Housing boom in Puget Sound region missing crucial element: Condos

Developers are only building high-end condos where there’s enough margins to cover potential litigation.

Housing boom in Puget Sound region missing crucial element: Condos

The current housing boom has been uniquely void of condominium development, a category that has historically been a meaningful component of the supply chain in other recovery cycles. This is a feature that has affordability advocates and policy makers concerned.

There are signs that things could be changing with big investors from around the country backing condo developers in Seattle and Bellevue for the first time since the 2008-09 crash. A deeper look, though, reveals that it’s not really great news for those seeking affordable housing on their journey through the housing ladder.

That’s because most developers are targeting high rise condos in the $500,000 price range to well-paid millennials with urban lifestyle needs. At that price point, it seems there’s enough room for developers to cover the added costs they must reserve for litigation and insurance coverage to defend themselves against the near certainty that they will be sued for construction defects by the condominium owner’s association once it takes over control of the building. Land and rising construction costs are another contributor.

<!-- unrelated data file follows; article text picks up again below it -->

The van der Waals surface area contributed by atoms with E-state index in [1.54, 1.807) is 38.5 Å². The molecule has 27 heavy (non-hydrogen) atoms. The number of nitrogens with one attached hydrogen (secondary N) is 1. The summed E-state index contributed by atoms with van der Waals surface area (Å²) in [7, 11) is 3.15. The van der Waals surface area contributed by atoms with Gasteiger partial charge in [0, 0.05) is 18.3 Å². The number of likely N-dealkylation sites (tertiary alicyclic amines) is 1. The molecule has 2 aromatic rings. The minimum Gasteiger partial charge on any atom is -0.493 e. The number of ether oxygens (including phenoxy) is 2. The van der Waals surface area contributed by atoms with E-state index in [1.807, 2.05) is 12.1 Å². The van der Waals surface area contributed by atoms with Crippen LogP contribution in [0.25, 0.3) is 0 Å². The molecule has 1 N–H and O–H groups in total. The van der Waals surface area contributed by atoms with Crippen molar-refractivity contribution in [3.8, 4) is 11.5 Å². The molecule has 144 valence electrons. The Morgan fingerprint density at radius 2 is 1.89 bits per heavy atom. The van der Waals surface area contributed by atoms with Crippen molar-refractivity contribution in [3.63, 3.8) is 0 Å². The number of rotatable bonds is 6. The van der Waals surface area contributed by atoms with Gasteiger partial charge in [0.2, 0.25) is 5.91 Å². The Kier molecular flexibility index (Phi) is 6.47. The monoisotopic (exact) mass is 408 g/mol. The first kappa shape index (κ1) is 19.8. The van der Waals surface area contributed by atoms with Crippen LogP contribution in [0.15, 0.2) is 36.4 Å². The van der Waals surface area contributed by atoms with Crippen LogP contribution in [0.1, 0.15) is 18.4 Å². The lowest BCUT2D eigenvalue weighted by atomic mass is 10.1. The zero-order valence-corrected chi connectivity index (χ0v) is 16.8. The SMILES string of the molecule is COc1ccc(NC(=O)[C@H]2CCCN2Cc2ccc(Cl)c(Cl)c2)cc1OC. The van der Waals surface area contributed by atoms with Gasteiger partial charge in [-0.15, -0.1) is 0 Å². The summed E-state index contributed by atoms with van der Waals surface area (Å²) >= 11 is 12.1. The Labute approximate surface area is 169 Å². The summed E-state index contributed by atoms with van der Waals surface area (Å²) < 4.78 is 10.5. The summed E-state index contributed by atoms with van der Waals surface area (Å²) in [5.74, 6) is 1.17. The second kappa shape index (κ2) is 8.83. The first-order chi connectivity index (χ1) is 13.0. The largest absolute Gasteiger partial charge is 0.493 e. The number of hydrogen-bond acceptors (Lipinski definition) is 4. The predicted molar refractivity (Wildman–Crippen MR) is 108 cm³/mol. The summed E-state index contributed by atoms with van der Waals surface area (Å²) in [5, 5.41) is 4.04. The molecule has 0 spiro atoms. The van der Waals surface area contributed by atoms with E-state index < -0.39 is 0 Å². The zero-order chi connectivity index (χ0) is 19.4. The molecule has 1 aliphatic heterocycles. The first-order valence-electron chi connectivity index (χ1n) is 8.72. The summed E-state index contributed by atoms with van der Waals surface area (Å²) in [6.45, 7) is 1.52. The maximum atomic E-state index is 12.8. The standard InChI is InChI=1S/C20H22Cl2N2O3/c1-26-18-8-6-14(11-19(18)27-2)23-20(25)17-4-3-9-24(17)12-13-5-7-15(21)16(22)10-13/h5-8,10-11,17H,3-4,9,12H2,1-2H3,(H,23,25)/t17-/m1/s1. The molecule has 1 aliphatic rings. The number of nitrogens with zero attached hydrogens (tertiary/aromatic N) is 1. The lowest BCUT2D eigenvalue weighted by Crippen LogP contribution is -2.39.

Designed with good intentions, Washington’s Condominium Act almost encourages condominium associations to start a lawsuit within the first few years after change of control whether they can identify real construction defects or not. Legions of lawyers and experts have emerged over the years to occupy this space, too, so the environment for most developers looks pretty intimidating. Instead, they’ve opted to build apartments.

Curiously, affordability advocates are siding with developers and trying to coax them back into the game. How to modify and balance the condominium laws or develop new strategies that encourage condo development in the $250,000 to $400,000 range is still the challenge.

Unfortunately, there’s little energy at the state level to make modifications to the condo act, so unless there’s a major influx of land supply zoned for this use, suburban communities like Snohomish County will see little in the way of condo supply under the $500,000 price point in the near future.

Tom Hoban is CEO of The Coast Group of Companies. Contact him at 425-339-3638, or tomhoban@coastmgt.com or visit www.coastmgt.com. Twitter: @Tom_P_Hoban.

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